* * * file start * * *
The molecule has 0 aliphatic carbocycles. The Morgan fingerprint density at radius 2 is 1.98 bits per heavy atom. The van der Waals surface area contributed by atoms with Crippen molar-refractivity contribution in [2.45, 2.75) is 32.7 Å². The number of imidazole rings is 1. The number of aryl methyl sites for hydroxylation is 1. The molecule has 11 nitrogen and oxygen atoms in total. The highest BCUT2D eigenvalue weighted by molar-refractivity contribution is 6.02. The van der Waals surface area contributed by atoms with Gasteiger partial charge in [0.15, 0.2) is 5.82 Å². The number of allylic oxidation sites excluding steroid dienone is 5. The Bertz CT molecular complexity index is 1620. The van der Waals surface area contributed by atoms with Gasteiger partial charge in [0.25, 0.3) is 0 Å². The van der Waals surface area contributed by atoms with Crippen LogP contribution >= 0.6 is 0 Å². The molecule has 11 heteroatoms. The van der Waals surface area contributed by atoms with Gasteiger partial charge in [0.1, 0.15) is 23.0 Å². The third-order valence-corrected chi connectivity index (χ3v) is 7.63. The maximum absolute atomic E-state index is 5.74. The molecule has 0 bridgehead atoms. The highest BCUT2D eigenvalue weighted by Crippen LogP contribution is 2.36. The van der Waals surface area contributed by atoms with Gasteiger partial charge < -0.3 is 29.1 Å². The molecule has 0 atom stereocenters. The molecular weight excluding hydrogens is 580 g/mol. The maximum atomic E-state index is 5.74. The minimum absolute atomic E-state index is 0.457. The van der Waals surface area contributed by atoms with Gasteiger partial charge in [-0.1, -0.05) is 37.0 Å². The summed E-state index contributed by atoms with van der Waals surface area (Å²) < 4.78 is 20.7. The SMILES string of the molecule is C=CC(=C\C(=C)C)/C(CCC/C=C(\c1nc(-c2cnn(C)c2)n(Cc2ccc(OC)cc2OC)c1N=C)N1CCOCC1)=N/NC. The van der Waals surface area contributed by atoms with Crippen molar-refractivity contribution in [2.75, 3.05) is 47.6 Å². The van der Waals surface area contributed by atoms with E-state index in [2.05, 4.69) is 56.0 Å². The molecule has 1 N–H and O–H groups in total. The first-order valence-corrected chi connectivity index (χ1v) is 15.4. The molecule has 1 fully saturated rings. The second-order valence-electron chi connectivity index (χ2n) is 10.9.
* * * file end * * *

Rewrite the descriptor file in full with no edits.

The molecule has 0 aliphatic carbocycles. The Morgan fingerprint density at radius 2 is 1.98 bits per heavy atom. The van der Waals surface area contributed by atoms with Crippen molar-refractivity contribution in [2.45, 2.75) is 32.7 Å². The number of imidazole rings is 1. The number of aryl methyl sites for hydroxylation is 1. The molecule has 11 nitrogen and oxygen atoms in total. The highest BCUT2D eigenvalue weighted by molar-refractivity contribution is 6.02. The van der Waals surface area contributed by atoms with Gasteiger partial charge in [0.15, 0.2) is 5.82 Å². The number of allylic oxidation sites excluding steroid dienone is 5. The Bertz CT molecular complexity index is 1620. The van der Waals surface area contributed by atoms with Gasteiger partial charge in [0.25, 0.3) is 0 Å². The van der Waals surface area contributed by atoms with Crippen LogP contribution >= 0.6 is 0 Å². The molecule has 11 heteroatoms. The van der Waals surface area contributed by atoms with Gasteiger partial charge in [0.1, 0.15) is 23.0 Å². The third-order valence-corrected chi connectivity index (χ3v) is 7.63. The maximum absolute atomic E-state index is 5.74. The molecule has 0 bridgehead atoms. The highest BCUT2D eigenvalue weighted by Crippen LogP contribution is 2.36. The van der Waals surface area contributed by atoms with Gasteiger partial charge < -0.3 is 29.1 Å². The molecule has 0 atom stereocenters. The molecular weight excluding hydrogens is 580 g/mol. The maximum atomic E-state index is 5.74. The minimum absolute atomic E-state index is 0.457. The van der Waals surface area contributed by atoms with Gasteiger partial charge in [-0.1, -0.05) is 37.0 Å². The summed E-state index contributed by atoms with van der Waals surface area (Å²) < 4.78 is 20.7. The SMILES string of the molecule is C=CC(=C\C(=C)C)/C(CCC/C=C(\c1nc(-c2cnn(C)c2)n(Cc2ccc(OC)cc2OC)c1N=C)N1CCOCC1)=N/NC. The van der Waals surface area contributed by atoms with Crippen molar-refractivity contribution in [2.75, 3.05) is 47.6 Å². The van der Waals surface area contributed by atoms with E-state index in [2.05, 4.69) is 56.0 Å². The molecule has 1 N–H and O–H groups in total. The first-order valence-corrected chi connectivity index (χ1v) is 15.4. The molecule has 1 fully saturated rings. The second-order valence-electron chi connectivity index (χ2n) is 10.9.